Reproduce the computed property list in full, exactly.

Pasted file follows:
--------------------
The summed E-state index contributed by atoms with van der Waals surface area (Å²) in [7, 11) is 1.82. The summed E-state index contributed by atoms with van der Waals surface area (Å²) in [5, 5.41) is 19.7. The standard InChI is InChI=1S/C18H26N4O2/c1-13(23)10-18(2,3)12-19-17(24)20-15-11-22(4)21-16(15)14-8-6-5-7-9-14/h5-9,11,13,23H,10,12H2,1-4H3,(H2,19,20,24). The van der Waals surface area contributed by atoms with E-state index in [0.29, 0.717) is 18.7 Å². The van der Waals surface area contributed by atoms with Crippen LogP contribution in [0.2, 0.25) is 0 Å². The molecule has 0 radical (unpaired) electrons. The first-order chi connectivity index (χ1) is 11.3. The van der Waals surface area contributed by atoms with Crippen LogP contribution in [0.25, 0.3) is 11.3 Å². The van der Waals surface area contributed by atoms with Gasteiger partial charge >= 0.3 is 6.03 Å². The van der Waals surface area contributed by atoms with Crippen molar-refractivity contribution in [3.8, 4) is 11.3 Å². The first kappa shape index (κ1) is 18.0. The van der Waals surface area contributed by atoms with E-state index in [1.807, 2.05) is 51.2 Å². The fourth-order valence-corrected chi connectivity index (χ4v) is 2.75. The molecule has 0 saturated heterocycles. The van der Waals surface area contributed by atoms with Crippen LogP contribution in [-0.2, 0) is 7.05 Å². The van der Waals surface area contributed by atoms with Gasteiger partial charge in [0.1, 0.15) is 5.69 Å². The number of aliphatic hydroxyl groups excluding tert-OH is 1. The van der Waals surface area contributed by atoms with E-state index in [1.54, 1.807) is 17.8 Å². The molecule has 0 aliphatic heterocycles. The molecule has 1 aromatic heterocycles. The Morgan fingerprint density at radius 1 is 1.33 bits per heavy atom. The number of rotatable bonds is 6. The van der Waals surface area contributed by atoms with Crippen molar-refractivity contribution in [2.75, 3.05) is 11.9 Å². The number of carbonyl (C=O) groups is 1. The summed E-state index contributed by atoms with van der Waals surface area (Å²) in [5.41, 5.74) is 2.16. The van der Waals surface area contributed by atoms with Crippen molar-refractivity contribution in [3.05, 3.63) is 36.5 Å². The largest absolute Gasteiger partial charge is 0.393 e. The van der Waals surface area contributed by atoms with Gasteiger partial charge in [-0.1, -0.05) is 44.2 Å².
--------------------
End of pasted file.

The summed E-state index contributed by atoms with van der Waals surface area (Å²) in [7, 11) is 1.82. The summed E-state index contributed by atoms with van der Waals surface area (Å²) in [5, 5.41) is 19.7. The standard InChI is InChI=1S/C18H26N4O2/c1-13(23)10-18(2,3)12-19-17(24)20-15-11-22(4)21-16(15)14-8-6-5-7-9-14/h5-9,11,13,23H,10,12H2,1-4H3,(H2,19,20,24). The van der Waals surface area contributed by atoms with E-state index in [0.29, 0.717) is 18.7 Å². The van der Waals surface area contributed by atoms with Crippen LogP contribution in [0.2, 0.25) is 0 Å². The molecule has 0 radical (unpaired) electrons. The first-order chi connectivity index (χ1) is 11.3. The van der Waals surface area contributed by atoms with Crippen LogP contribution in [0.25, 0.3) is 11.3 Å². The van der Waals surface area contributed by atoms with Gasteiger partial charge >= 0.3 is 6.03 Å². The van der Waals surface area contributed by atoms with Crippen molar-refractivity contribution in [3.8, 4) is 11.3 Å². The first kappa shape index (κ1) is 18.0. The van der Waals surface area contributed by atoms with E-state index in [1.807, 2.05) is 51.2 Å². The fourth-order valence-corrected chi connectivity index (χ4v) is 2.75. The molecule has 0 saturated heterocycles. The van der Waals surface area contributed by atoms with Crippen LogP contribution in [-0.2, 0) is 7.05 Å². The van der Waals surface area contributed by atoms with Gasteiger partial charge in [0.1, 0.15) is 5.69 Å². The number of aliphatic hydroxyl groups excluding tert-OH is 1. The van der Waals surface area contributed by atoms with E-state index in [1.54, 1.807) is 17.8 Å². The molecule has 0 aliphatic heterocycles. The molecule has 1 aromatic heterocycles. The Morgan fingerprint density at radius 1 is 1.33 bits per heavy atom. The number of rotatable bonds is 6. The van der Waals surface area contributed by atoms with Crippen molar-refractivity contribution in [2.75, 3.05) is 11.9 Å². The number of carbonyl (C=O) groups is 1. The summed E-state index contributed by atoms with van der Waals surface area (Å²) in [5.41, 5.74) is 2.16. The van der Waals surface area contributed by atoms with Crippen molar-refractivity contribution in [3.05, 3.63) is 36.5 Å². The largest absolute Gasteiger partial charge is 0.393 e. The van der Waals surface area contributed by atoms with Gasteiger partial charge in [-0.1, -0.05) is 44.2 Å².